Magazine article Real Estate Issues

Editor's Statement

Magazine article Real Estate Issues

Editor's Statement

Article excerpt

THE "BUZZ" IN THE GENERAL PRESS ABOUT THE REAL ESTATE INDUSTRY can be summed up in a phrase: "the bubble." Having experienced a collapse in commercial real estate prices as recently as the early Nineties, and with a wariness honed by the "tech wreck" that triggered the stock market decline precipitated by the dot-com "bubble," the concern is understandable. There is plenty of controversy surrounding the subject; the situation is far from certain. That makes it an "issue," and an apt subject for our journal.

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Dr. Damir Tokic's article tackles the question head-on, and concludes that as far as housing is concerned a bubble does exist, and that only low interest rates are preventing price inflation based upon speculation from imploding the market. He specifically looks at the dot-com catastrophe, and warns that "many experts and a few influential academics argued that a dot-com bubble did not exist. Needless to say, billions of dollars were lost as technology stocks plummeted March 2000."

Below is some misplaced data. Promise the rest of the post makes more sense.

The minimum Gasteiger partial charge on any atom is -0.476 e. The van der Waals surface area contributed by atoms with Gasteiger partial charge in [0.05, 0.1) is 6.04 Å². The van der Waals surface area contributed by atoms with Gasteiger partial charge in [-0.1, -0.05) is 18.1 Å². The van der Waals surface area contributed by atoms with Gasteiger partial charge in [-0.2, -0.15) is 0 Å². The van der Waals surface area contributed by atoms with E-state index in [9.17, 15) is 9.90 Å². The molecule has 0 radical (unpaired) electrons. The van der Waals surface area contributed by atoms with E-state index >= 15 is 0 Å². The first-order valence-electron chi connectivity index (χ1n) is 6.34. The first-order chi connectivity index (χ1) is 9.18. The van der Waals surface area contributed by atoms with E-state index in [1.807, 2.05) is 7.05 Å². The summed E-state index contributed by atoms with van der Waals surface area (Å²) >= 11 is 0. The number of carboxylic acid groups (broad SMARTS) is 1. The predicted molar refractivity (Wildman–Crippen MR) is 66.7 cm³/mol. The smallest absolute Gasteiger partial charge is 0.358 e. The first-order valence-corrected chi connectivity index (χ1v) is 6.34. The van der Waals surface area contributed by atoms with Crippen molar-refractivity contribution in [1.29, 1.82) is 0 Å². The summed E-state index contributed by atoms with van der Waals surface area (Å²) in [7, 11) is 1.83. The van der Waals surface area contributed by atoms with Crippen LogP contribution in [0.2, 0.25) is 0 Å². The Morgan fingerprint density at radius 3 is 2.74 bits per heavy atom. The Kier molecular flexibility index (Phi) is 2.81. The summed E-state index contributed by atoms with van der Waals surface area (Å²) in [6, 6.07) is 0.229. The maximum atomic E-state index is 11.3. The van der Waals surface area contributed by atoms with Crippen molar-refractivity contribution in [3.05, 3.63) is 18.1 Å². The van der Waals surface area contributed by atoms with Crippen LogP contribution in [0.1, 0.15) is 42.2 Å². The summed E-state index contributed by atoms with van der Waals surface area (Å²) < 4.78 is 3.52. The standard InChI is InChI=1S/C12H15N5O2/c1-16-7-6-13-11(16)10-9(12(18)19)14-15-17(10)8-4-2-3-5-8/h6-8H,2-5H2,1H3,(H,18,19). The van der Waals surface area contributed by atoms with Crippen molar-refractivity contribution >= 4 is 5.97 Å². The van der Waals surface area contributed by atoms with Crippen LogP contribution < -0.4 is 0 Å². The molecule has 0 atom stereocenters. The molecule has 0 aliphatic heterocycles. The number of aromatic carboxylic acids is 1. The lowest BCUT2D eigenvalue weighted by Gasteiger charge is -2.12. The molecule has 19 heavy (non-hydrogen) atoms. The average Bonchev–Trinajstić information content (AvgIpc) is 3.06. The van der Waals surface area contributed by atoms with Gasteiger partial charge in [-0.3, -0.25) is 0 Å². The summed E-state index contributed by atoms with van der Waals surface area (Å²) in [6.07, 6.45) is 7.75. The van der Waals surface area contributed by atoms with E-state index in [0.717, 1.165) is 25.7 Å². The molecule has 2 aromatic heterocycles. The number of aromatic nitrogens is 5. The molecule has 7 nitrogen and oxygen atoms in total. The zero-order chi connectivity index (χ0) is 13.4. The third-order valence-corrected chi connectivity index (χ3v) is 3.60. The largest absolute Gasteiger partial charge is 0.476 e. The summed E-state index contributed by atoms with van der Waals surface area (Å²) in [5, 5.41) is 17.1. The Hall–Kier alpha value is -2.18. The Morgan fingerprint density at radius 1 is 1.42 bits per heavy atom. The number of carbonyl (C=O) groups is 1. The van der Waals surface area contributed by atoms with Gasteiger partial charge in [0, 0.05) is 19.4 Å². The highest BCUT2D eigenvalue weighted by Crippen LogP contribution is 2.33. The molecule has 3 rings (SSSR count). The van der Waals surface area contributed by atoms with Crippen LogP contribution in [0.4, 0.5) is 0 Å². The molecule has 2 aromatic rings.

As editor, I commend Dr. Tokic's analysis for your consideration--though I'm personally skeptical about the appropriateness of the dot-com model for real estate. On the housing side of our industry, readers might want to look at a couple of research papers published by the Federal Deposit Insurance Corporation, an agency that has a critical interest in a collapse that would impact home mortgage repayments. The FDIC's website, http://www.fdic.gov/bank/analytical, will bring you to a first quarter 2004 paper entitled, "Housing Bubble Concerns and the Outlook for Mortgage Credit Quality," and a second quarter 2005 paper, "U.S. Home Prices: Does Bust Always Follow Boom?" The first FDIC paper notes at least five key distinctions between the tech wreck and housing appreciation trends: the "utility" of the house (if all else fails, live in your asset!), high transaction costs to sell a home, tax advantages of homeownership, the breadth of homeownership as a stabilizing factor, and the intangible social benefits derived from owning rather than renting. The second FDIC piece notes that past housing booms have more frequently ended in a plateau of pricing than in substantive, sustained price declines, and that "busts" are most often the consequence of local economic shocks--such as the "rust belt" and "oil patch" crises in the 70s and 80s--than in housing price trends per se. …

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